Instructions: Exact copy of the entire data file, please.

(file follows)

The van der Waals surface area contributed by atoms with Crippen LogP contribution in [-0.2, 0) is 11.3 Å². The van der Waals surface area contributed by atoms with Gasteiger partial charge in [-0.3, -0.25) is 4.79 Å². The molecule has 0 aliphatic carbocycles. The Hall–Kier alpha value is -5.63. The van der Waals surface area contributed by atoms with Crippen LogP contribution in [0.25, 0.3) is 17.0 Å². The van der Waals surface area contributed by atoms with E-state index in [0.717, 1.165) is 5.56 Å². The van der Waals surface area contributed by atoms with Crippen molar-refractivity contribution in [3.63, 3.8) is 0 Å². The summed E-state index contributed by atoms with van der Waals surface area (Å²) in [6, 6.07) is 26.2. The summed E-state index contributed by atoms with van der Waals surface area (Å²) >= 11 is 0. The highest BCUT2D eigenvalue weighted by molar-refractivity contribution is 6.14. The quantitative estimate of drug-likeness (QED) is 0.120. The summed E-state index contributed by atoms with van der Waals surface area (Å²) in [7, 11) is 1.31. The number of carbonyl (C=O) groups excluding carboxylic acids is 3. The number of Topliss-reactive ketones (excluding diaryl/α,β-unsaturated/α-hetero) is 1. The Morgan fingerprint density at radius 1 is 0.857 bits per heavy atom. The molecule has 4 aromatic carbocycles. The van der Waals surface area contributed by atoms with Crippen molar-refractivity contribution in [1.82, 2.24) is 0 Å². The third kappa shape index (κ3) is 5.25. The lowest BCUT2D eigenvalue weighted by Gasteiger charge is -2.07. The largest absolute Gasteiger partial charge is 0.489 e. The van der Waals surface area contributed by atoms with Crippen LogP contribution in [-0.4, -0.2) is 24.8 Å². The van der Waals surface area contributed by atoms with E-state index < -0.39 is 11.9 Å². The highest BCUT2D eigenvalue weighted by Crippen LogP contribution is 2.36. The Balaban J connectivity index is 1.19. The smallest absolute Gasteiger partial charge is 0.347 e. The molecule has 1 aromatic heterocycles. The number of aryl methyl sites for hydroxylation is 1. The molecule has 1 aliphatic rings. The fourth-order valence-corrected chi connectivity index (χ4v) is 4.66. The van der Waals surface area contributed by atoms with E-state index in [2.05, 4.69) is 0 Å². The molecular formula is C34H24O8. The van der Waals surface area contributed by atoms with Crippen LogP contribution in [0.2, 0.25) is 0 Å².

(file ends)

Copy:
The van der Waals surface area contributed by atoms with Crippen LogP contribution in [-0.2, 0) is 11.3 Å². The van der Waals surface area contributed by atoms with Gasteiger partial charge in [-0.3, -0.25) is 4.79 Å². The molecule has 0 aliphatic carbocycles. The Hall–Kier alpha value is -5.63. The van der Waals surface area contributed by atoms with Crippen LogP contribution in [0.25, 0.3) is 17.0 Å². The van der Waals surface area contributed by atoms with E-state index in [0.717, 1.165) is 5.56 Å². The van der Waals surface area contributed by atoms with Crippen molar-refractivity contribution in [3.63, 3.8) is 0 Å². The summed E-state index contributed by atoms with van der Waals surface area (Å²) in [6, 6.07) is 26.2. The summed E-state index contributed by atoms with van der Waals surface area (Å²) >= 11 is 0. The highest BCUT2D eigenvalue weighted by molar-refractivity contribution is 6.14. The quantitative estimate of drug-likeness (QED) is 0.120. The summed E-state index contributed by atoms with van der Waals surface area (Å²) in [7, 11) is 1.31. The number of carbonyl (C=O) groups excluding carboxylic acids is 3. The number of Topliss-reactive ketones (excluding diaryl/α,β-unsaturated/α-hetero) is 1. The Morgan fingerprint density at radius 1 is 0.857 bits per heavy atom. The molecule has 4 aromatic carbocycles. The van der Waals surface area contributed by atoms with Crippen molar-refractivity contribution in [1.82, 2.24) is 0 Å². The third kappa shape index (κ3) is 5.25. The lowest BCUT2D eigenvalue weighted by Gasteiger charge is -2.07. The largest absolute Gasteiger partial charge is 0.489 e. The van der Waals surface area contributed by atoms with Crippen LogP contribution in [-0.4, -0.2) is 24.8 Å². The van der Waals surface area contributed by atoms with E-state index < -0.39 is 11.9 Å². The highest BCUT2D eigenvalue weighted by Crippen LogP contribution is 2.36. The Balaban J connectivity index is 1.19. The smallest absolute Gasteiger partial charge is 0.347 e. The molecule has 1 aromatic heterocycles. The number of aryl methyl sites for hydroxylation is 1. The molecule has 1 aliphatic rings. The fourth-order valence-corrected chi connectivity index (χ4v) is 4.66. The van der Waals surface area contributed by atoms with E-state index in [2.05, 4.69) is 0 Å². The molecular formula is C34H24O8. The van der Waals surface area contributed by atoms with Crippen LogP contribution in [0.2, 0.25) is 0 Å².